Czech Republic to Build New Nuclear Power Plant at Dukovany

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Following the completion of the safety study by EDF from France, Westinghouse from the United States, and Korea Hydro & Nuclear Power (KHNP) – the Czech Republic’s Ministry of Industry and Trade has formally given its clearance for the new nuclear power plant at Dukovany.

Bidders have until November this year to submit their initial proposals, with EZ anticipating that it will have analyzed the offers and presented its report for government permission in time for contract finalization in 2024.

“The primary goal is to complete a safe and cost-effective project within the time and stipulated budget. Of course, the purpose of the tender is to select the best contractor and have a quality and useful contract,” said Daniel Bene, Chairman of the Board of Directors and Chief Executive Officer of EZ.

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Following its signature, the project paperwork will be thoroughly produced in order to reduce the complications associated with some overseas projects. I feel that the 2036 start date for the next unit’s test operation is feasible,” concluded the EZ CEO.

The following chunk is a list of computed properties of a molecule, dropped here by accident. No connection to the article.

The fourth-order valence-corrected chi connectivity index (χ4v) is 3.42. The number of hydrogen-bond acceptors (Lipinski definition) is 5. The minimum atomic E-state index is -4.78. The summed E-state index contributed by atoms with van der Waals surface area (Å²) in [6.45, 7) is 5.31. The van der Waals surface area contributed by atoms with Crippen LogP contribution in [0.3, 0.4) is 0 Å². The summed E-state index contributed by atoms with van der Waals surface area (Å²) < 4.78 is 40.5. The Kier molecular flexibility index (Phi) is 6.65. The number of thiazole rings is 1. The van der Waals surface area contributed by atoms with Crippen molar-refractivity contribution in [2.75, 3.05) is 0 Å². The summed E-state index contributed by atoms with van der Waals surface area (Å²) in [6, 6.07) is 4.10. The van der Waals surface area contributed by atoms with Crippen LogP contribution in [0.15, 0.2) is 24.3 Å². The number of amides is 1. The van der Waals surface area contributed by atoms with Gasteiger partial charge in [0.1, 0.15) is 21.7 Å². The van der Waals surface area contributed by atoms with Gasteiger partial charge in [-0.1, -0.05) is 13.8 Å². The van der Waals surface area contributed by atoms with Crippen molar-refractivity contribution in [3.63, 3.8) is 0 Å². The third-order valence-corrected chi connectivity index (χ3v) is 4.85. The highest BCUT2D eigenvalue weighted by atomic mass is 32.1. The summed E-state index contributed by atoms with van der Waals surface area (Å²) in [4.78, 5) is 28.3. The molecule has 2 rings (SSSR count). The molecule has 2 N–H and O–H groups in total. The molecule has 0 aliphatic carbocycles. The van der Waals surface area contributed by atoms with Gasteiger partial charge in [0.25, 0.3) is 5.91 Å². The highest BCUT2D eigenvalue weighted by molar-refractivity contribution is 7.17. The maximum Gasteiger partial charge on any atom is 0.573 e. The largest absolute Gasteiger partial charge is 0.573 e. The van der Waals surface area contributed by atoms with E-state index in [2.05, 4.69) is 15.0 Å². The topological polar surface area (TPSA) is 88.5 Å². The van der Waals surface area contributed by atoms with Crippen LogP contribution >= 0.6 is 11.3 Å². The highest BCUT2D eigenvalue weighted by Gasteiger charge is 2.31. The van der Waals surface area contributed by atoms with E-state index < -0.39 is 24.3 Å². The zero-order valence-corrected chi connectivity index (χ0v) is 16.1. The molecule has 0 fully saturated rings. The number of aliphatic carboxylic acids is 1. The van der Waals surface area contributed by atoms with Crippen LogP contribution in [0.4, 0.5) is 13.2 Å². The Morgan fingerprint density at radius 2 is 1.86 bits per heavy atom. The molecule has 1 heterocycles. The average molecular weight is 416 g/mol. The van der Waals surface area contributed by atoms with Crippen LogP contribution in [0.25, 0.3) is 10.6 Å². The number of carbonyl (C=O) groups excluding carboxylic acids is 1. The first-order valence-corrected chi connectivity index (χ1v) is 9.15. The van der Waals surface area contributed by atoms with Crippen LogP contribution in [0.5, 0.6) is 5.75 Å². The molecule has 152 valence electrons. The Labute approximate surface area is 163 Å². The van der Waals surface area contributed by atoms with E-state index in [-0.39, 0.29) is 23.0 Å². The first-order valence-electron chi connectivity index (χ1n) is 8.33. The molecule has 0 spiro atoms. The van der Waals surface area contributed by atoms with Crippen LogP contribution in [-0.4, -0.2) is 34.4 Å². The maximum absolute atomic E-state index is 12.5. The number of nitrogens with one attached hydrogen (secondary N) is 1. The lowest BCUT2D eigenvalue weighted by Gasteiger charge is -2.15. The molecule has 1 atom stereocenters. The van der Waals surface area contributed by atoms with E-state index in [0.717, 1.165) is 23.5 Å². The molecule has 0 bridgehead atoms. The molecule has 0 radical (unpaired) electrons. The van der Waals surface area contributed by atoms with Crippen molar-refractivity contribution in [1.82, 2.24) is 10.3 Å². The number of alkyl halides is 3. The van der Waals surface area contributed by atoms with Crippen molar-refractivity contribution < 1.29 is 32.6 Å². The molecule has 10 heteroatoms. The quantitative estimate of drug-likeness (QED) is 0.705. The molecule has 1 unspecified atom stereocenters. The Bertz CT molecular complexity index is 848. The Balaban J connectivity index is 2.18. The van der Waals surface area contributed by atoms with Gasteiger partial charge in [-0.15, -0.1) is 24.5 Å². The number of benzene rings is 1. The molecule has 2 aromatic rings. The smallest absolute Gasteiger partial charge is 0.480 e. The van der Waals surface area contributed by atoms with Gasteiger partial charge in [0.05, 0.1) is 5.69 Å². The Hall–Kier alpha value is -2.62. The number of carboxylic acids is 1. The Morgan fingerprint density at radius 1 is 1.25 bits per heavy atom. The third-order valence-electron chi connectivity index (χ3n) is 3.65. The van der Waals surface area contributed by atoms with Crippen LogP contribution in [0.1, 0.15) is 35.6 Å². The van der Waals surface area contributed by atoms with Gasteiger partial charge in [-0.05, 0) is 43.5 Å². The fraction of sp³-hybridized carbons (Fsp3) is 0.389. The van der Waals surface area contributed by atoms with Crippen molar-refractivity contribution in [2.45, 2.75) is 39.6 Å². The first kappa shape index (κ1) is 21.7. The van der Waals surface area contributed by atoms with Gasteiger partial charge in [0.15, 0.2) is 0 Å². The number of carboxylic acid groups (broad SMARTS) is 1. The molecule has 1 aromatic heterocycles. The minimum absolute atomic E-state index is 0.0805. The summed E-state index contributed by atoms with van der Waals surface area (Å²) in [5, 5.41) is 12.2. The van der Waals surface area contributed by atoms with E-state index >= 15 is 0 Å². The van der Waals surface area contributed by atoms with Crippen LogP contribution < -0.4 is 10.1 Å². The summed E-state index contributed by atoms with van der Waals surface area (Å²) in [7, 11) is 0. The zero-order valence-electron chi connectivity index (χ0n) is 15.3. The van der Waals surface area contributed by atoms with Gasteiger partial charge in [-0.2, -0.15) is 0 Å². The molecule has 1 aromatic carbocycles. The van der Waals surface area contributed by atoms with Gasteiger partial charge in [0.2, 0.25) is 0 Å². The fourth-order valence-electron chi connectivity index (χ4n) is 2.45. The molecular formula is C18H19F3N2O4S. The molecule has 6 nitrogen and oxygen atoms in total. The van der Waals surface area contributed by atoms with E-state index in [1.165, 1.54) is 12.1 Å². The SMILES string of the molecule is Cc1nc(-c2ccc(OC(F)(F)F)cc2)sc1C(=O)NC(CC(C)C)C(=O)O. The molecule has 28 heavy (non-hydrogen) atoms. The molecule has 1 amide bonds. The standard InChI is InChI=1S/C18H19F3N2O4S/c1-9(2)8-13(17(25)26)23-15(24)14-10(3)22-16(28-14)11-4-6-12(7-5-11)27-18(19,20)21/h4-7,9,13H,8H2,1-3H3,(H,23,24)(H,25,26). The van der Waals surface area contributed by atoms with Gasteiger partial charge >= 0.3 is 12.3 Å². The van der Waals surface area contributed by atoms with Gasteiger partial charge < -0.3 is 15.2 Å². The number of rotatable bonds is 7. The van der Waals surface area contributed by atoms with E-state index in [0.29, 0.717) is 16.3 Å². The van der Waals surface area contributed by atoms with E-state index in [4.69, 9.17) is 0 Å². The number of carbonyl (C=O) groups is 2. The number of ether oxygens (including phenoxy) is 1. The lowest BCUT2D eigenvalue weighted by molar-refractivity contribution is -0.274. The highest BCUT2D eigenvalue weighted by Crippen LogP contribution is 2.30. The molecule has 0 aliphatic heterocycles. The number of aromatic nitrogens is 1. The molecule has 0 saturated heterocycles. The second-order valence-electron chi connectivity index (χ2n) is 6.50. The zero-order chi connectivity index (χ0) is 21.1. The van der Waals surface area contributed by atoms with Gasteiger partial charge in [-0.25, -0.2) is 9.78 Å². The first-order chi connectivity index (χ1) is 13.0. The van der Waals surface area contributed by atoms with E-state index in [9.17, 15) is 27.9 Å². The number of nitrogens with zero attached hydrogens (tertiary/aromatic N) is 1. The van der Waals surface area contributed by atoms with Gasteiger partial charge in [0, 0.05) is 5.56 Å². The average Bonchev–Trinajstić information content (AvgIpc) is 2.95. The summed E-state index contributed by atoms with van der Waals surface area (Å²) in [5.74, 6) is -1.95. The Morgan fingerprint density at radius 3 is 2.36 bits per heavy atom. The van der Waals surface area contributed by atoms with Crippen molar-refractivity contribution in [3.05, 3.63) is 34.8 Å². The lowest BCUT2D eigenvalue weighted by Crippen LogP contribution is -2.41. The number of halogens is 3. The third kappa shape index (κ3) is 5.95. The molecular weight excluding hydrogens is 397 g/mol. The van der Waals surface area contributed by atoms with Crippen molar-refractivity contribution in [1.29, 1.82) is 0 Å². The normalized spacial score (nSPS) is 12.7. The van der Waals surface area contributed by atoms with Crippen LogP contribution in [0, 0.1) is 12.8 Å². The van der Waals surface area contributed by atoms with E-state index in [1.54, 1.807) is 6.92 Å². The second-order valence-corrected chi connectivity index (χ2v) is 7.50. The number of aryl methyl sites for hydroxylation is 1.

The new nuclear plant at Dukovany will be erected close to the existing power plant, the first unit of which was inaugurated in 1985.

Electricity produced by the New Nuclear Power Plant at Dukovany to be purchased by a state-owned company

As per a law approved last year in September by a large majority in the Chamber of Deputies, the electricity produced by the New Nuclear Power Plant at Dukovany will be purchased by a state-owned company at a fixed rate for at least 30 years, with the option to extend.

The power will be resold on the wholesale market, and any profit or loss will be reflected in power bill adjustments, however, the government has stated that any additional costs will be limited. The law is called Lex Dukovany after the power plant location where the new construction is planned.

In addition to consistent electricity supplies, Lex Dukovany explains, nuclear power plants also enable the provision of stable heat supplies, which is another advantage due to the huge central heat supply infrastructure in the Czech Republic.

As a result of its potential to offer low-carbon, steady, and cheap electricity supply, nuclear energy has been selected as the major means of providing energy security in the Czech Republic in the context of reaching the goal of a climate-neutral EU by 2050.